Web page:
Revenue Managers would agree that car rental pricing is a tricky subject – Price your products too high, and the demand drops, price it too low, and you end up losing revenue. In such a case, it becomes essential to forecast demand by carefully analyzing multiple parameters such as fleet type, season, location, and more importantly, the Covid restrictions in place at that location.
Has it become easier to analyze trends and determine the right price to rent the car – according to our analysis the answer is –NO. An analysis of the last six months tells us more.
As per the data collected between March and September this year, there has been a major variation in the Average Daily Rates (ADR) and the Average Demand Index (ADI) for car rentals, with ADRs varying between $80 to $100. May had the highest outlier prices, while September was the most expensive month to rent a car. This was however expected, with recoveries in the market and the declining trend of new Covid cases ushering in renewed confidence among travelers.
Data released by the American Automobile Association (AAA) shows that 75% of Georgians now feel more comfortable traveling as opposed to three months ago. 48 million Americans were expected to travel during the 4th of July holiday, which is historically the busiest time of the year for travel, regardless of the prevalent situation.
While this was a situation that could have been capitalized on, available data shows that the price positioning has been nowhere close to optimal yield levels. Pricing was managed multiple times a day based on short-window changes in demand. By focusing on short-term utilization gains rather than a systematically planned pricing setup, operators have lost more than they have gained.
Seasonality in demand can cause RMs to price their products inaccurately. Simply taking into consideration previous daily, weekly and monthly variations will not help. A collective analysis of real-time or near real-time data from multiple sources is what is essential for accurate forecasting.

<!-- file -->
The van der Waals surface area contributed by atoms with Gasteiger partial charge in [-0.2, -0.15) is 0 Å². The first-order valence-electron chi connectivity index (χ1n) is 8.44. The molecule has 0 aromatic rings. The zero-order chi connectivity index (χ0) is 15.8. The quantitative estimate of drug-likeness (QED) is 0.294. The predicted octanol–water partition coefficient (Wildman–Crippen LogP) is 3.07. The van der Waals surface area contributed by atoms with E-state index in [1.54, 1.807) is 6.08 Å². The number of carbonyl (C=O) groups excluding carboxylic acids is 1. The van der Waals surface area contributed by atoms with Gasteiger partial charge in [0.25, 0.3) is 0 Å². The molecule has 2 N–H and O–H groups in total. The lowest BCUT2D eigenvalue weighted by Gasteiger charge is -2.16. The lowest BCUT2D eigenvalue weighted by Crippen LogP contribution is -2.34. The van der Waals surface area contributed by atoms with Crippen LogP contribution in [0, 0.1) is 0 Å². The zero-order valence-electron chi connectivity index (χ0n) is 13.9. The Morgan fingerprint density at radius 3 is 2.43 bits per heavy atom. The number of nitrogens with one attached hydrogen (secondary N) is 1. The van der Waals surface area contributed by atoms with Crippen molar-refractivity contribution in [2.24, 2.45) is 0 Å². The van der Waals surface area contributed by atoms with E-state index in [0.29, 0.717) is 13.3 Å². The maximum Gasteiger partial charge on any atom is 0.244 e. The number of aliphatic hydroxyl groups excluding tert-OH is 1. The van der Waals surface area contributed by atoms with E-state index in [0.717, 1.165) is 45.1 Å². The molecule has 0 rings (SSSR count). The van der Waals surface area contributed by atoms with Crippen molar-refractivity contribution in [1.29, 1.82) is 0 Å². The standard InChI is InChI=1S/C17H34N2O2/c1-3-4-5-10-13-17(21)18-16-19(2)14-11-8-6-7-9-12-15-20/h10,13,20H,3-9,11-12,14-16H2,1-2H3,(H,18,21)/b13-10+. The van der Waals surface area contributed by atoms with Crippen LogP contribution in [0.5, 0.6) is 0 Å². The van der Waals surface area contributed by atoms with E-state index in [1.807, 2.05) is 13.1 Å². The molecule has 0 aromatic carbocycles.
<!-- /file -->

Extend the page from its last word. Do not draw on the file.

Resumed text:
For example, Reuters has reported that due to the Delta variant of the Covid virus, the White House has decided to not lift travel restrictions for inbound travelers from Europe. If this news is not factored in while forecasting, the variation would be high as there are a sizeable number of travelers from Europe who visit America.
To maximize revenues, there is a need for a pricing approach based predominantly on demand forecasting.
Demand and price variations are not just influenced by dates or time of travel, but also the car category that is chosen for travel. Data obtained for Summer 2021 in the top 10 cities of the US shows that the price alignment is not in sync with its demand trends and pricing.
Most of the prices within 2 weeks of the booking date are being driven solely by competitor rates and not revenue potential. Even beyond the 14-day window, pricing is being decided on assumptions rather than systematically obtained forecast data.
Trends show that competitiveness in pricing based on the market took precedence over demand assessment. By focusing on being cheaper than their competitor, car rental businesses have lost easy revenue arising out of demand.
Compact cars were priced the cheapest in Boston and were most expensive in Atlanta. The ADR variation for this segment was massive, ranging between $70 and $142.
Economy cars too displayed a major variance in the ADR, with a range of $70 to $158. Orlando and Houston had the lowest prices while New York was the most expensive.
Midsize cars ranged between $72 and $152 in terms of ADR and were the cheapest in Orlando and most expensive in Boston.
Standard-sized cars had an ADR between $78 and $167, with Miami having the cheapest rental price and Chicago being the most expensive.
For the Full-size car segment, the ADRs ranged between $82 and $161, again with Orlando being the cheapest and Las Vegas being the most expensive.
In the Premium car segment, ADR stood between $105 and $210. Houston and Orlando were the cheapest locations to rent a premium car, whereas Chicago was the most expensive.
With regard to price variation for all car types, a common trend observed was the highs being 2x or more of the lows. In general, Orlando was the cheapest location for car rentals in most categories except compact and standard.